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Alcohol and hazing statistics: 2004-2012 — What can we conclude–if anything?

I had a question from a writer regarding recent cumulative numbers in fraternity hazing deaths with regard to alcohol presence.

Numbers may be too low to conclude “alcohol and hazing” trends in my opinion but it is worth looking at.

In summer I will find out via FOIA if alcohol was a factor in the 2 of 18 deaths* where it MIGHT have been a factor but officers did not report alcohol use to my knowledge.

2004-2012 Hazing and alcohol

14 of 18 possible hazing or pledging-related deaths 2004-2012 directly involved alcohol and hazing among pledges and/or members

2 of 18 apparent hazing-related deaths  2004-2012 have little or ZERO evidence alcohol was a factor.

2 of 18 deaths by apparent hazing 2004-2012 MiGHT have possible alcohol use but investigation by officers did not focus on alcohol use, making two cases inconclusive re alcohol use during pledging. (I will do a FOIA check in summer to see if alcohol was issue–at least in the coroner’s estimation. The two are at Lenoir-Rhyne and Cal-Irvine).*

The numbers may be too low to make more than anecdotal conclusions. But let us give the 18 a look.

Thus, what do we know? 14 of 18 deaths 2004-2012 definitely were hazing-and alcohol-related, but two of the 18 had ZERO publicized evidence that hazing/w/alcohol was a factor.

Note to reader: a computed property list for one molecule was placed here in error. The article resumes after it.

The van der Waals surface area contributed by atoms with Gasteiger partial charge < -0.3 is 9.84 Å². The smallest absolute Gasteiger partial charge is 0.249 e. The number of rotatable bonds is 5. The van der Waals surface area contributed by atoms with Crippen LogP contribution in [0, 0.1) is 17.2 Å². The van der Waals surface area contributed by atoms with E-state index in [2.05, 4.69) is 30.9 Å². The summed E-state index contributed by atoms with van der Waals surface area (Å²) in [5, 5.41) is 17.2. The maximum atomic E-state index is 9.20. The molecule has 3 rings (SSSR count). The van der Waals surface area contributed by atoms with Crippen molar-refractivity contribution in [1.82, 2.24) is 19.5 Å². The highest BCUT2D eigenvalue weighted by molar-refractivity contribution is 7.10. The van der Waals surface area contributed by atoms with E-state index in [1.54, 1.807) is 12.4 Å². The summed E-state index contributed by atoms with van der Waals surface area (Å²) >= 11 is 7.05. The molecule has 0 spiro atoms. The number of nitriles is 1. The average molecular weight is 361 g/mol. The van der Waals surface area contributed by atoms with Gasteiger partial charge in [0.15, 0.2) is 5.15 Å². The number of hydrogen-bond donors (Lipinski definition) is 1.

Two deaths* were, in my opinion, not as thoroughly investigated with regard to alcohol use as most other hazing cases have been but perhaps the coroners’ reports may shed some additional light.

Can we draw any conclusions about hazing deaths from this relatively low number of deaths? Perhaps not. Number is very low. We also need to get the coroner conclusions on the two deaths I have questions about with regard to whether alcohol was present in pledges or members at time of death. Thanks. Moderator.

 

By Hank Nuwer

Hank Nuwer is the Indiana-based author of Broken Pledges: The Deadly Rite of Hazing, High School Hazing, Wrongs of Passage and The Hazing Reader. He has written articles or columns on hazing for the Sunday Times of India, Toronto Globe & Mail, Harper's Magazine, Orlando Sentinel, The Chronicle of Higher Education and the New York Times Sunday Magazine. His new book is Hazing: Destroying Young Lives from Indiana University Press.

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